Nutrition is increasingly one of the greatest factors cat guardians have some control over when it comes to the health of their senior cat. Yet what constitutes a proper diet for the senior cat remains controversial. This paper is a summary of the latest scientific research and other available data from the veterinary community regarding senior cat diets. Senior cat physiology, disease prevention by dietary means, matching diet to disease, implementing diet adjustments, preservatives, and cat food quality standards are examined. Cat food choices and recommendations from veterinary experts based on the specific medical and behavioral issues of the senior cat will be presented throughout.

Senior Cat Physiology

Like people, a cat's nutritional needs tend to change with age. Cats are generally termed "older" and "senior" once they hit age 7 and labeled "geriatric" once they reach age 10-12.

Physiological changes are the primary reason for changing dietary needs of the senior cat. Organs and tissues deteriorate and become less efficient. Nutrition and nutritional history are major contributing factors to the rate of this deterioration. A decreased thirst response and decreased taste sensation are common in older cats. For this reason veterinarians agree that feeding senior cats food that is highly aromatic and warmed to body temperature to increase its palatability are good practices. Keeping the senior cat hydrated is also important.

Chronic dehydration can exacerbate disease and even reduce the cat's ability to regulate body temperature. Digestibility also affects food intake in older cats and decreases by about 10 percent by the time a cat reaches age 14. Dental problems are quite common and can lead to a lack of appetite, weight loss and abnormal chewing and swallowing behavior. In the worst cases the issues above combine to lead to anorexia and/or dehydration. Oral examinations and the treatment of oral cavity disorders should not be overlooked during regular veterinary visits for they are often one of the greatest contributing factors to morbidity in geriatric cats. Decreased immune response, decreased glucose tolerance, decreased renal function, and several other changes commonly develop with age. However, not all cats will experience these age-associated changes and different rates of aging will occur.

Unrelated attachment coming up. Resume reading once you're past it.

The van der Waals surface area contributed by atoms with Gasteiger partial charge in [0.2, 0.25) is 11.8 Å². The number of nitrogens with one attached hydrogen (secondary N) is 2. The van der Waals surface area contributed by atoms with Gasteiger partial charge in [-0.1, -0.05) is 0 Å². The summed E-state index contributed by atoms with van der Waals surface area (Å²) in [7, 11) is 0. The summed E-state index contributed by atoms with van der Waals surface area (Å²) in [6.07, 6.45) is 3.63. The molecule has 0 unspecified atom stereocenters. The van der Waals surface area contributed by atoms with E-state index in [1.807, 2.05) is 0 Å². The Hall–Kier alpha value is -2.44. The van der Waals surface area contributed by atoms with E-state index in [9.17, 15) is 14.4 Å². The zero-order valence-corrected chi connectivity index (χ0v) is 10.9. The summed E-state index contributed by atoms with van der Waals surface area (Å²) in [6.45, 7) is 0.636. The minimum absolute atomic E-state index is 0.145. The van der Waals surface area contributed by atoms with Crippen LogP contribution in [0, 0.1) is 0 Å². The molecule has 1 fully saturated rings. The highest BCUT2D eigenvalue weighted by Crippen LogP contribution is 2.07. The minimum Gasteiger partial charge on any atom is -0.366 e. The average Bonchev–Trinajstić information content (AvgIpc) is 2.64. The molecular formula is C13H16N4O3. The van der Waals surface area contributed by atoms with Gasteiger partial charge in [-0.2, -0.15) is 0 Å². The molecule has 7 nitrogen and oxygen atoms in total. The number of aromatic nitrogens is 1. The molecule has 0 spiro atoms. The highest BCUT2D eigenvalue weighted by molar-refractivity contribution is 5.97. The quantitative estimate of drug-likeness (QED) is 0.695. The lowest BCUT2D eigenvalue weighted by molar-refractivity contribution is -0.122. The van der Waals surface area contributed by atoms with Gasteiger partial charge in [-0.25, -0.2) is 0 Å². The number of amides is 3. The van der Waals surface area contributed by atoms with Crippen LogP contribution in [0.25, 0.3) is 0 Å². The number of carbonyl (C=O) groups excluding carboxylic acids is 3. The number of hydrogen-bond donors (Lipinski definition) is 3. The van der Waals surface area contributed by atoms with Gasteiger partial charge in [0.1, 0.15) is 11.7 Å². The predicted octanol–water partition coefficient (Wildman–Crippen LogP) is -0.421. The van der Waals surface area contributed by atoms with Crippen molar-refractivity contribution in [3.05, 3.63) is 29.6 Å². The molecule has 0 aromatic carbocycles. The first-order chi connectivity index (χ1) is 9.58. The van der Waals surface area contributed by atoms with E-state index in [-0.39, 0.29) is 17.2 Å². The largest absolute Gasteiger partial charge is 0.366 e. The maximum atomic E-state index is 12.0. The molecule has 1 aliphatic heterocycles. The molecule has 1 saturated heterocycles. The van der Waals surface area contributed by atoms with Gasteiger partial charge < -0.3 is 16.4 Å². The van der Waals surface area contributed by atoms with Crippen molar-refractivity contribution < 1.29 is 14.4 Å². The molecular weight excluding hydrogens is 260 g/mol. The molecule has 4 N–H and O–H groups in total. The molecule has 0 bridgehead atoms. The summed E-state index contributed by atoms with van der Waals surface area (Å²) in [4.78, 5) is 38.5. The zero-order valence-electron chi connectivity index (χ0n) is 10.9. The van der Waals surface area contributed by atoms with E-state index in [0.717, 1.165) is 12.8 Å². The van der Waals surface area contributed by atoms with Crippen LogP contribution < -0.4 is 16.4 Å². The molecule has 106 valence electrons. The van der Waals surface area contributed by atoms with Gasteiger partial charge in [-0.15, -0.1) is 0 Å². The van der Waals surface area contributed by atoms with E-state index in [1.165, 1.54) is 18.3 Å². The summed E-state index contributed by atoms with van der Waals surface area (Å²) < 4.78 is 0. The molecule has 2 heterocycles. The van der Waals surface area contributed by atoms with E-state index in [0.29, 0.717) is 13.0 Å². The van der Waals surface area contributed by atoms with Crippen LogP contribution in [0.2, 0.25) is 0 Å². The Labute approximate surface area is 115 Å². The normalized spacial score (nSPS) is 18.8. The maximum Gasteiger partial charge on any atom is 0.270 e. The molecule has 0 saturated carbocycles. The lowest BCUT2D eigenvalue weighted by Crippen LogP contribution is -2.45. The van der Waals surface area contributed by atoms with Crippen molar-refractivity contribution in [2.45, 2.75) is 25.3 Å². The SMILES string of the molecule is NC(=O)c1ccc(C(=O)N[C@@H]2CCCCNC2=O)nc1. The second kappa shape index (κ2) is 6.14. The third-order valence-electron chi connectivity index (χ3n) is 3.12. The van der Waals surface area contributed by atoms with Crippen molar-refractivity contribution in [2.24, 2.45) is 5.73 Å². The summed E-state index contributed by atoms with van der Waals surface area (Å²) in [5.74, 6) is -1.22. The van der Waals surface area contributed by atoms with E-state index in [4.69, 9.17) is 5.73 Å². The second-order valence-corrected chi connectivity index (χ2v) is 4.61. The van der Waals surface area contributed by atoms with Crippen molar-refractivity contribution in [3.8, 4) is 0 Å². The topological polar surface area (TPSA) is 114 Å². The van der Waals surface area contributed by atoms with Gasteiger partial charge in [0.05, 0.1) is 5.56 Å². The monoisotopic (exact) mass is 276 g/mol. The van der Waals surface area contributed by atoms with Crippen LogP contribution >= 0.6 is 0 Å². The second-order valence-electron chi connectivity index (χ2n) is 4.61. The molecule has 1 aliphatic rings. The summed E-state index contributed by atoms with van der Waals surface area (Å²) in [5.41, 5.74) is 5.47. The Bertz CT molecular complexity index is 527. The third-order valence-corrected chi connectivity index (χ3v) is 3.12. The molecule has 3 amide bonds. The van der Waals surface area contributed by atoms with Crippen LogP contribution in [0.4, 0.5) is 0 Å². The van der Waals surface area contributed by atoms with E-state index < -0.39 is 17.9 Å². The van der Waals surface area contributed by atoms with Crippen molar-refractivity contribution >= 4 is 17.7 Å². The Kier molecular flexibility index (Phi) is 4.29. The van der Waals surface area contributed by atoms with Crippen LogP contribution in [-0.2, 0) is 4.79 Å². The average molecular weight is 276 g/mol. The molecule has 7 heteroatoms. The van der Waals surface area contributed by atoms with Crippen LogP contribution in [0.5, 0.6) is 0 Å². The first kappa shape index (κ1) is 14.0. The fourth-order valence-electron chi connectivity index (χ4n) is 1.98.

Healthy Senior Cats and Disease Prevention Through Diet

It's important to remember that aging itself is not a disease and that the physiological "slowing down" that occurs with aging is a normal part of the life cycle. Generally agreed upon guidelines for senior cat nutrition include diets that are: nutritionally complete, well balanced, highly digestible and palatable, and with plenty of taurine and potassium. Like some of the other dietary recommendations from veterinarians cited in this paper, this applies to cats of all ages but even more so to the senior cat. But what does "nutritionally complete" and "well balanced" mean for a senior cat?
Some veterinary experts suggest that due to the lack of studies on nutrient requirements of cats in the last third or quarter of their lives, we must base our decisions on dietary history, a physical exam, and diagnostic testing. Veterinarians have yet to develop a "one size fits all" senior cat diet. The task is merely impossible given the enormous diversity of senior cats and their varying health issues.

Obesity and Diabetes